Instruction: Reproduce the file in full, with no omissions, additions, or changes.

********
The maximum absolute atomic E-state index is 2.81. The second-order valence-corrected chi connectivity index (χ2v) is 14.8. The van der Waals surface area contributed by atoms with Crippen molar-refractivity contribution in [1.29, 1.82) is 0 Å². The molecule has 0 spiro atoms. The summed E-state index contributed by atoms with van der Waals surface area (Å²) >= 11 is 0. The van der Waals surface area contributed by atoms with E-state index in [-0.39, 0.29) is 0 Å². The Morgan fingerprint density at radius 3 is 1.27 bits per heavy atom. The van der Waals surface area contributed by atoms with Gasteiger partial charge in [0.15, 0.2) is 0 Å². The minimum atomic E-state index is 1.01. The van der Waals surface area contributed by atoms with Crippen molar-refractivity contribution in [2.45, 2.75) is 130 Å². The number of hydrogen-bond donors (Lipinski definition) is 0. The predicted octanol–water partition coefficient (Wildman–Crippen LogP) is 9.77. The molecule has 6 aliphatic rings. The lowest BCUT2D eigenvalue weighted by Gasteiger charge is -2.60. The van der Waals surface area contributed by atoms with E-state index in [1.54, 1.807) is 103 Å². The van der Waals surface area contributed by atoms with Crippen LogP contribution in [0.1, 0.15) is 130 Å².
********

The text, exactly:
The maximum absolute atomic E-state index is 2.81. The second-order valence-corrected chi connectivity index (χ2v) is 14.8. The van der Waals surface area contributed by atoms with Crippen molar-refractivity contribution in [1.29, 1.82) is 0 Å². The molecule has 0 spiro atoms. The summed E-state index contributed by atoms with van der Waals surface area (Å²) >= 11 is 0. The van der Waals surface area contributed by atoms with E-state index in [-0.39, 0.29) is 0 Å². The Morgan fingerprint density at radius 3 is 1.27 bits per heavy atom. The van der Waals surface area contributed by atoms with Gasteiger partial charge in [0.15, 0.2) is 0 Å². The minimum atomic E-state index is 1.01. The van der Waals surface area contributed by atoms with Crippen molar-refractivity contribution in [2.45, 2.75) is 130 Å². The number of hydrogen-bond donors (Lipinski definition) is 0. The predicted octanol–water partition coefficient (Wildman–Crippen LogP) is 9.77. The molecule has 6 aliphatic rings. The lowest BCUT2D eigenvalue weighted by Gasteiger charge is -2.60. The van der Waals surface area contributed by atoms with E-state index in [1.54, 1.807) is 103 Å². The van der Waals surface area contributed by atoms with Crippen LogP contribution in [0.1, 0.15) is 130 Å².